"This will give us a facility set up for inmate programming aimed at substance abuse recovery and prevention of recidivism," he said. "The plan we are implementing is based on the Sullivan County model, which I was the first to suggest as a starting point for our planning (in my 9/1/14 letter to the Laconia Daily Sun). Under the leadership of Chairman DeVoy, our building committee has designed a facility aimed at the particular needs of our county. The projected cost of the facility is less than $8 million, as opposed to the $42.6 million building which had been advanced by the previous Board of Commissioners (a savings of $34.6 million).
Taylor also pointed to the savings realized in reduced health insurance costs over the last 17 months. He said $135,000 was saved in 2015 by switching health insurance carriers. An additional savings of more than $50,000 has been accomplished by collective bargaining agreements with three of the four county unions. All of these contracts have been finalized by County Convention approval of cost items. Taylor headed the county team that negotiated the three collective bargaining agreements.
Taylor also noted that the budgets for 2015 and 2016 reflect the degree of fiscal responsibility and careful planning that should be expected of a Board of Commissioners.
"In 2015, we inherited a budget submitted by the prior Board of Commissioners that increased the amount to be raised from the taxpayers by 10 percent," he said. "We cut the number to 1.3 percent. Our 2016 proposed budget was level funded, meaning it had a 0 percent increase."
According to Taylor, the major issues facing Belknap County in the foreseeable future include not only substance abuse and related problems, but also the rapidly aging population of the county. In addition to the costs related to the operation of the Belknap County Nursing Home, the county now pays a little over $6 million annually (approximately 25 percent of the total annual expenditures of our county) for senior care to fund the non-federal share of Medicaid benefits for long term care of needy seniors who are Belknap County residents. This financial responsibility has been assigned to the various counties by the New Hampshire legislature. The care that is being paid for by the county can be residential (in any licensed nursing home) or it can be in-home assistance.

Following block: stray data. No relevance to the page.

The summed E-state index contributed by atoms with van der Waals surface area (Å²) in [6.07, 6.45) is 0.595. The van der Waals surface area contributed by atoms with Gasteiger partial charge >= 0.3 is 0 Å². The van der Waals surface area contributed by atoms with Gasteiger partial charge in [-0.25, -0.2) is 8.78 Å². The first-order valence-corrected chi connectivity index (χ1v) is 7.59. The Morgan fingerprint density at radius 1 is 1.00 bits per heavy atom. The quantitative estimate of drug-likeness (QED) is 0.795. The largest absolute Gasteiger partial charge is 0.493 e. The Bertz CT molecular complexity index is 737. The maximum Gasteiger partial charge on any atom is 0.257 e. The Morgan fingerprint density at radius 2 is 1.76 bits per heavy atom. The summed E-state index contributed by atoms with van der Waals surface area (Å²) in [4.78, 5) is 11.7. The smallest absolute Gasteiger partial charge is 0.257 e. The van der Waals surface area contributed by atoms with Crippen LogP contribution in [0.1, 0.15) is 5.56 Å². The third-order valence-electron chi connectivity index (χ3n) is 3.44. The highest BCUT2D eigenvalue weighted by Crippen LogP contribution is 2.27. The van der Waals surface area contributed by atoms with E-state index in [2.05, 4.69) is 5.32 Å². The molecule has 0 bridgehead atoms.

With a rapidly aging population, this mandated state requirement presents a tough fiscal challenge. Seniors overwhelmingly prefer to stay in their homes as long as possible, and home care is far less expensive than nursing home care, he said.
"It is crucial to better and more affordably serve the needs of our needy seniors," said Taylor. "We need programs that allow them to live in their homes longer. Such programs would be a win for the seniors and a win for the taxpayers. These programs need to be developed now before we find ourselves in the middle of a crisis.
"While serving as a county commissioner, I have shown my commitment to helping seniors remain in their homes by my total support for meals on wheels, senior transportation and senior companionship," he said. "In my view, these forms of assistance are of great benefit to the seniors and to the taxpayers of the county, who reap long term savings every time a needy senior is able to remain in his or her house longer."
Taylor said his candidacy offers the experience, judgment and temperament for useful discussion, analysis and problem-solving.
"Over the next months, I look forward to meeting more citizens of the Third District in their towns," he said, "and I welcome invitations from community groups to local forums. Please contact me at This email address is being protected from spambots. You need JavaScript enabled to view it. or call me at 364-4003."